"Calls will cost x pence per minute, plus your phone company's access charge."
Benefits to consumers
Ofcom has today confirmed additional measures which, alongside the clearer phone charges, are designed to make pricesmore transparent, improve competition, restore consumer confidence in non-geographic service numbers and increase their usage:
- Freephone will mean free. Consumer calls to Freephone (0800, 0808 and 116) numbers,3which are generally free from landlines, will become free from mobile phones too.
- Premium rate charges will be capped. The service charge for premium rate (09) numbers will be capped, helping to protect consumers from the risk of rogue operators imposing extremely high charges in future.
- Confusion around 0845 will be addressed. This number range - which is sometimes tied to the cost of a geographic call4- will no longer work this way, and will instead function like any other 084, 087 or 09 number. That means the cost of calling 0845, broken out into an access and service charge, will become clear.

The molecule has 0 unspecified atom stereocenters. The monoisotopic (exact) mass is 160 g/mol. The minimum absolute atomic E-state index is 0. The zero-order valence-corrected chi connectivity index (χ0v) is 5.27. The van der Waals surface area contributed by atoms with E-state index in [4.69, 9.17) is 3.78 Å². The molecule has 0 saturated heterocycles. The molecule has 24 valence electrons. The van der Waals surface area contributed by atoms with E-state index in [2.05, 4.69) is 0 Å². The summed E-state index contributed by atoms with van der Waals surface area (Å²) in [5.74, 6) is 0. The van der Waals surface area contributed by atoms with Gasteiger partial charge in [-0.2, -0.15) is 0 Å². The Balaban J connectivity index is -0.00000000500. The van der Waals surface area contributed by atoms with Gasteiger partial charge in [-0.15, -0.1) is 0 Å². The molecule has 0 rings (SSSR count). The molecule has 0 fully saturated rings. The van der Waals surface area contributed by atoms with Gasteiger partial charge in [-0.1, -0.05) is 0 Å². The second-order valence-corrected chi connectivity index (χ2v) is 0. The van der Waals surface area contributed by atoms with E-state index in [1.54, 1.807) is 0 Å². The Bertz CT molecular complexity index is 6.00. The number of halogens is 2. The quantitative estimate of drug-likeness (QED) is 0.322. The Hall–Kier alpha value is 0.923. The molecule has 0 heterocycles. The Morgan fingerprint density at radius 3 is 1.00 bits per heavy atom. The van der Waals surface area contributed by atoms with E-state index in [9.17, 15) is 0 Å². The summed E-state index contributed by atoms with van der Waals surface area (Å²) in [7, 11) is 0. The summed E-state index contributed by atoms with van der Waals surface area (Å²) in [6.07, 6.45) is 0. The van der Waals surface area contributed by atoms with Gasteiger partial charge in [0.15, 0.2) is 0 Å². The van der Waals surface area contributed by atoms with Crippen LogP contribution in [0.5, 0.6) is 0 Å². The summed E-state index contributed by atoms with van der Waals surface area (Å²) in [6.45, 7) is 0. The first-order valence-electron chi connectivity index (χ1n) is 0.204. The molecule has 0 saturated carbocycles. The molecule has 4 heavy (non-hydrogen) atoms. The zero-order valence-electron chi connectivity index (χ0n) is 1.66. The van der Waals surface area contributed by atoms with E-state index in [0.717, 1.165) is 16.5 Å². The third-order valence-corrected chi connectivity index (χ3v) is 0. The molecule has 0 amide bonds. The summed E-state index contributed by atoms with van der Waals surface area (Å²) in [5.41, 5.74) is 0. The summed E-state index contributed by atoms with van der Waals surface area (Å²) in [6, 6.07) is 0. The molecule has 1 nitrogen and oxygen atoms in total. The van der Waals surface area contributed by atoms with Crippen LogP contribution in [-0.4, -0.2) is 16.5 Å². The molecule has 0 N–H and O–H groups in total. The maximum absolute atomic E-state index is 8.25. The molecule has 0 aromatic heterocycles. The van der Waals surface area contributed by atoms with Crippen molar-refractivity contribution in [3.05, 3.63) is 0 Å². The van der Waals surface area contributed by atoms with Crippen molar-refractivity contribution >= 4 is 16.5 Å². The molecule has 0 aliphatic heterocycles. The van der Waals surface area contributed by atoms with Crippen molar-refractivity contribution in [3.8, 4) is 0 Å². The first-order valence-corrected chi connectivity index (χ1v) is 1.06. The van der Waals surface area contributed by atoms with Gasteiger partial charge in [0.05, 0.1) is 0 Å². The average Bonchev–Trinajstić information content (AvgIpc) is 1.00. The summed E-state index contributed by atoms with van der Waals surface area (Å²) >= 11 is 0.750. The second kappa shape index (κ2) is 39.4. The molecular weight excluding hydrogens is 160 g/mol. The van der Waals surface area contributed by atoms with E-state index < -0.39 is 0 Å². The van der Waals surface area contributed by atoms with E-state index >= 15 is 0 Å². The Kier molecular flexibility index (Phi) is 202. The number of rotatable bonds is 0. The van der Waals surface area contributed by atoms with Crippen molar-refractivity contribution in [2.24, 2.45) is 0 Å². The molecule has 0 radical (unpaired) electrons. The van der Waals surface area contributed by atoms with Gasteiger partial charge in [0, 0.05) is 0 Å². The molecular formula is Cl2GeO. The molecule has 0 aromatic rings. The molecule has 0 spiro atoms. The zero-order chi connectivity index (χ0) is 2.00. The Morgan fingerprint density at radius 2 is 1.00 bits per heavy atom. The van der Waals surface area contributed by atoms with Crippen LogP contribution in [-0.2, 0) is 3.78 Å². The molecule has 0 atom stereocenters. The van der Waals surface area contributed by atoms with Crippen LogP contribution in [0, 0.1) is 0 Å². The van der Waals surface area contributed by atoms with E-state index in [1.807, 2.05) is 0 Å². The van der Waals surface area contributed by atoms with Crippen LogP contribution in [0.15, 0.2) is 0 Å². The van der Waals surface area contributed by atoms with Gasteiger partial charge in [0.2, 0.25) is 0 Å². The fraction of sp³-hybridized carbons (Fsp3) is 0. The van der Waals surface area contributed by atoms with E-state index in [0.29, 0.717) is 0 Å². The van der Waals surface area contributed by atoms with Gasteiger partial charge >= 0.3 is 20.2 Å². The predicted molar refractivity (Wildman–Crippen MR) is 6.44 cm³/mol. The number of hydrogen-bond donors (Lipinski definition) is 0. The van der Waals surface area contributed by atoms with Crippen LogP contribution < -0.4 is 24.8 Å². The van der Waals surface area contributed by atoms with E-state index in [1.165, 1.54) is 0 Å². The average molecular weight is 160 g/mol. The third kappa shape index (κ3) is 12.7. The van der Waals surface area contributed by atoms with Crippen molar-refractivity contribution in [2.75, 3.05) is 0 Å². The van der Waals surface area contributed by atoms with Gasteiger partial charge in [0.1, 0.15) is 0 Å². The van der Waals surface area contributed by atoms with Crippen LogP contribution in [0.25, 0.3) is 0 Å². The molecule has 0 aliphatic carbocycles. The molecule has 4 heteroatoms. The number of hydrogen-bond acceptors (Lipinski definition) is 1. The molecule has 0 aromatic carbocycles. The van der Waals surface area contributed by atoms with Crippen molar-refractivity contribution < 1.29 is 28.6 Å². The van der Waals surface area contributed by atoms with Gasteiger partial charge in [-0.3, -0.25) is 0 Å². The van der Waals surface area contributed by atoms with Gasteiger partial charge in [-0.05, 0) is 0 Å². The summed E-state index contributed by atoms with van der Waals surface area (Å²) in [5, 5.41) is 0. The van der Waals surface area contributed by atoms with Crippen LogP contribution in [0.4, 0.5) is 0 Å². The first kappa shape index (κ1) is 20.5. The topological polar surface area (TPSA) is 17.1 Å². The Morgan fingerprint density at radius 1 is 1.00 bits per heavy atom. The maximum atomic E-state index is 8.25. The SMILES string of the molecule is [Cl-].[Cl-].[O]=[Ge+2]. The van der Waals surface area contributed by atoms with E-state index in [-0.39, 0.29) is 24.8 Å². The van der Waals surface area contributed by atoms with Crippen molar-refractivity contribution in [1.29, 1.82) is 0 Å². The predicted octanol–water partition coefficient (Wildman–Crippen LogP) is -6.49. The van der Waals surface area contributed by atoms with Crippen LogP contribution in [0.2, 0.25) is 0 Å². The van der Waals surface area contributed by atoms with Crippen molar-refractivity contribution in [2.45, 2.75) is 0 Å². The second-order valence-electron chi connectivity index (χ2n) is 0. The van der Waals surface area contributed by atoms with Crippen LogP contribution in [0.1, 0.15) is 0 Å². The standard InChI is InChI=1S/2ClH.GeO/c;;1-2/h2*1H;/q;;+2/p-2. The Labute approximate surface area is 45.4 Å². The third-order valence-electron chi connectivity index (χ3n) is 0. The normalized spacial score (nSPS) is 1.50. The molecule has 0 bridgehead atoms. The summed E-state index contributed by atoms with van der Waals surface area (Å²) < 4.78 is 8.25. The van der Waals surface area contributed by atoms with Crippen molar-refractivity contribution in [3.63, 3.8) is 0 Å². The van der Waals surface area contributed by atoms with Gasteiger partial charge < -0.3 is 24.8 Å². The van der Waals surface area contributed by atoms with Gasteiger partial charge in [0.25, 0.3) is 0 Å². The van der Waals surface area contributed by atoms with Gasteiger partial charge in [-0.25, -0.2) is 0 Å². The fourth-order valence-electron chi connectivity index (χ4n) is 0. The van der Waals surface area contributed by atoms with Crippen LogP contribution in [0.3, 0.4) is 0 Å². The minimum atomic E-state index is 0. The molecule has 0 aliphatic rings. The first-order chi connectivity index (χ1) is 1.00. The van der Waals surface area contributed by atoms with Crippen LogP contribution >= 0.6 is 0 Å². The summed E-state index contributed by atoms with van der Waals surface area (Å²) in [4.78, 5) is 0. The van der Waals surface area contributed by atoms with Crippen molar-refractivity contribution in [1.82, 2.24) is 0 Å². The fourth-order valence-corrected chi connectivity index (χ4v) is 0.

- Organisations wishing to offer a geographic-rate number will still have the option of usingthe 03 range. Ofcom is actively encouraging public and not-for-profit bodies to use 03 numbers. These cost no more to call than a geographic (01 or 02) number, and must be included in a customers' inclusive minutes or discount schemes.
These are significant changes that will affect all consumers of telecoms services, and every business that uses these numbers. Putting the new system in place will require careful and detailed planning by telephone companies and service providers.
Ofcom has decided that the changes should all be implemented in around 18 months' time - on 26 June 2015 - and is already engaging with industry to oversee preparations for the changes.
As part of this, Ofcom is working with major landline and mobile providers to develop a national communications campaign which will explain the changes to UK telephone users from next year.5 Work is also underway to develop a consistent approach across industry to communicating call charges from the day the changes come in.